Not overruled or negatively treated on appealinfoCoverage
Court of Appeals of KentuckyOct 25, 1946
303 Ky. 156 (Ky. Ct. App. 1946)
303 Ky. 156197 S.W.2d 58

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June 14, 1946. As Extended on Denial of Rehearing October 25, 1946.

Appeal from Powell Circuit Court.

William Blanton, Special Judge.

Shumate Shumate for appellant.

Reid Prewitt and H.C. Hadden for appellee.



On the face of the returns from the November, 1945, election, D.S. Thomas, Democrat, was elected County Judge of Powell County over J.C. Everman, Republican, by a majority of 20 votes, their totals being 883 and 863, respectively. A contest was filed in which it was charged that Thomas had received a number of illegal votes, the names of the voters being set out. The contestee responded with a traverse and affirmative allegations that the contestant had profited by many illegal votes, the names of those voters being listed. A Special Judge heard the evidence orally and found the contestee to have been elected by a majority of 9 votes. The case is here on appeal.

With negligible exceptions, the illegality of the votes is based upon the claim that they were cast (1) by persons who had not lived in the precinct the statutory period of time, and (2) had openly voted without being sworn as to an infirmity. The contestant claims that the trial court committed errors in deducting certain votes from his total and in declining to deduct certain votes from the total of his opponent. On the other side the contestee has the same complaint, vice versa.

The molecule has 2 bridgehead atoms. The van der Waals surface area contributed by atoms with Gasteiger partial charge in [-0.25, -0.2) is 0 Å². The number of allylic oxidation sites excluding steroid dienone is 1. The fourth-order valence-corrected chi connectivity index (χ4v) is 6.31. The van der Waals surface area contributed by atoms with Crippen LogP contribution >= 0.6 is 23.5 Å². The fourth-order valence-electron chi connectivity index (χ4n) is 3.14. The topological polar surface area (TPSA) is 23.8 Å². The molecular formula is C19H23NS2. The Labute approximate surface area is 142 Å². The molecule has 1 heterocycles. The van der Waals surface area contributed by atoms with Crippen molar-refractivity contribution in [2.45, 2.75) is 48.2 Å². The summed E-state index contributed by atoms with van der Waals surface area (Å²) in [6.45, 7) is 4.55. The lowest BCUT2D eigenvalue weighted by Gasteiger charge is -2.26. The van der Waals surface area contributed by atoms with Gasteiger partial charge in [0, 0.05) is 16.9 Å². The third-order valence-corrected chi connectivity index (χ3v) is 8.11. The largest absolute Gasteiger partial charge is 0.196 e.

In our approach to the examination of the voters questioned because of residence, we take note of Section 145 of the Constitution and KRS 117.010, which requires that one who is otherwise qualified to vote must have resided in the State one year, in the County six month, and in the precinct 60 days next preceding the election. Also the rules which the Legislature has laid down in KRS 117.020 for determining residence as construed in Matney v. Elswick, 242 Ky. 183, 45 S.W.2d 1046, 1047, as follows: